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To General Douglas MacArthur
October 25, 1942 Radio No. 3039 Washington, D.C.
For your personal information, Admiral Halsey COMSOPAC1 reports 3 Japanese Naval Forces estimated to include 3 carriers 300 miles to east of Solomon Islands moving South on Espiritu Santo on October 24. An additional Force including battleships and transports located North of Santa Isabel on October 25. Heavy attack being pressed by Japanese along Matanikau River western limit of our Guadalcanal position.
Our Naval Forces preparing to intercept these Japanese Forces.2
In this situation heavy attrition due to losses and fatigues is to be expected in both our fighter and bomber aircraft working from fields in Guadalcanal Espiritu Santo and Efate. It is desired that you make plans to meet possible necessity for quick reenforcement of Halsey with Bomber Squadrons and especially with attrition replacements for his 15 P-38 planes.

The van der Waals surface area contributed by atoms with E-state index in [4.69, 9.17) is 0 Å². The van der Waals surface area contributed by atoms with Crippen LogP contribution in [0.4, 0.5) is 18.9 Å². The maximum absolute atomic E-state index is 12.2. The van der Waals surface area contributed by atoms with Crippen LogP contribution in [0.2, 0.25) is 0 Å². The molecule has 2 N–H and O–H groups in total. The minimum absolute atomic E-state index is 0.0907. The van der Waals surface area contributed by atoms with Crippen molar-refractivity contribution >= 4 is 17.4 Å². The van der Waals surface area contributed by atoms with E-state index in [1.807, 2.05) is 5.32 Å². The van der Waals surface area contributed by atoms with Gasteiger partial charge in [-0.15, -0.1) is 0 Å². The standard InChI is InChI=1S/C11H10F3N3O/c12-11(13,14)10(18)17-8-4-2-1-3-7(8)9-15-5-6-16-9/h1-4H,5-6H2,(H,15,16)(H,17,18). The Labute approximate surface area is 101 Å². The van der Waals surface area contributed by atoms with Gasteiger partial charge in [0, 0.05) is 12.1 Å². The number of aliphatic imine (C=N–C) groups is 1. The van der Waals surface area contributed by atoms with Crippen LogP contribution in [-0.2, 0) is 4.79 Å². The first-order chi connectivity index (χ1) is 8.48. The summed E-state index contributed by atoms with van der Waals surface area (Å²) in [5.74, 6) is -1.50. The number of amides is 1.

Document Copy Text Source: Records of the War Department General and Special Staffs (RG 165), Records of the Operations Division (OPD), Top Secret Message File CM-OUT-08583, National Archives and Records Administration, College Park, Maryland.
Document Format: Typed radio message.
1. Vice Admiral William F. Halsey, Jr., had replaced Robert L. Ghormley as commander, South Pacific Forces on October 18. He was promoted to full admiral a month later.
2. The ground phase of the Japanese October counteroffensive in Guadalcanal ended in defeat by United States forces on the night of October 25-26. The naval phase was concluded with the battle of the Santa Cruz Islands on October 26, a battle in which both sides were damaged, but United States forces gained time to reinforce Guadalcanal. The naval forces engaged in the battle are listed in Morison, Struggle for Guadalcanal, pp. 204-7.
Recommended Citation: ThePapers of George Catlett Marshall, ed.Larry I. Bland and Sharon Ritenour Stevens(Lexington, Va.: The George C. Marshall Foundation, 1981- ). Electronic version based on The Papers of George Catlett Marshall, vol. 3, “The Right Man for the Job,” December 7, 1941-May 31, 1943 (Baltimore and London: The Johns Hopkins University Press, 1991), p. 410.